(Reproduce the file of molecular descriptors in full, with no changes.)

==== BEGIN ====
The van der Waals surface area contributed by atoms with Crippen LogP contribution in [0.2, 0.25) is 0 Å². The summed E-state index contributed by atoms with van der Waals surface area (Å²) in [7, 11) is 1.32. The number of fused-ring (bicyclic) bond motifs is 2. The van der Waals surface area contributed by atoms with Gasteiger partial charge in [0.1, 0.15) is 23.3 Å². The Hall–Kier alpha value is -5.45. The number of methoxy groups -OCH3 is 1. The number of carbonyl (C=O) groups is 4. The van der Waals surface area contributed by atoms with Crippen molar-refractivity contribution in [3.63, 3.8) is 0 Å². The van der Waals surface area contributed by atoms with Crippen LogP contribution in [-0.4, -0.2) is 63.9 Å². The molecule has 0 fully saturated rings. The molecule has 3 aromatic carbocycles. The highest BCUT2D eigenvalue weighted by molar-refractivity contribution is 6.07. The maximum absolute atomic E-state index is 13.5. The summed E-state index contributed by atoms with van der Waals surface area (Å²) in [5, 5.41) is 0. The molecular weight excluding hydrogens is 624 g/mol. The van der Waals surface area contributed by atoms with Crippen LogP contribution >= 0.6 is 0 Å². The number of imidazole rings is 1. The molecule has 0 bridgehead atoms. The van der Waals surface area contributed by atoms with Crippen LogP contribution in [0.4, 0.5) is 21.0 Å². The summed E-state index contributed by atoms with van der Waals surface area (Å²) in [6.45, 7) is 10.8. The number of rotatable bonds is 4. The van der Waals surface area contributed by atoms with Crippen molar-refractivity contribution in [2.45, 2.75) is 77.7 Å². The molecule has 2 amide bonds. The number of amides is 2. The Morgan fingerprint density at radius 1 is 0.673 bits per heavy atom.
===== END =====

The van der Waals surface area contributed by atoms with Crippen LogP contribution in [0.2, 0.25) is 0 Å². The summed E-state index contributed by atoms with van der Waals surface area (Å²) in [7, 11) is 1.32. The number of fused-ring (bicyclic) bond motifs is 2. The van der Waals surface area contributed by atoms with Gasteiger partial charge in [0.1, 0.15) is 23.3 Å². The Hall–Kier alpha value is -5.45. The number of methoxy groups -OCH3 is 1. The number of carbonyl (C=O) groups is 4. The van der Waals surface area contributed by atoms with Crippen molar-refractivity contribution in [3.63, 3.8) is 0 Å². The van der Waals surface area contributed by atoms with Crippen LogP contribution in [-0.4, -0.2) is 63.9 Å². The molecule has 0 fully saturated rings. The molecule has 3 aromatic carbocycles. The highest BCUT2D eigenvalue weighted by molar-refractivity contribution is 6.07. The maximum absolute atomic E-state index is 13.5. The summed E-state index contributed by atoms with van der Waals surface area (Å²) in [5, 5.41) is 0. The molecular weight excluding hydrogens is 624 g/mol. The van der Waals surface area contributed by atoms with Crippen LogP contribution >= 0.6 is 0 Å². The number of imidazole rings is 1. The molecule has 0 bridgehead atoms. The van der Waals surface area contributed by atoms with Crippen LogP contribution in [0.4, 0.5) is 21.0 Å². The summed E-state index contributed by atoms with van der Waals surface area (Å²) in [6.45, 7) is 10.8. The number of rotatable bonds is 4. The van der Waals surface area contributed by atoms with Crippen molar-refractivity contribution in [2.45, 2.75) is 77.7 Å². The molecule has 2 amide bonds. The number of amides is 2. The Morgan fingerprint density at radius 1 is 0.673 bits per heavy atom.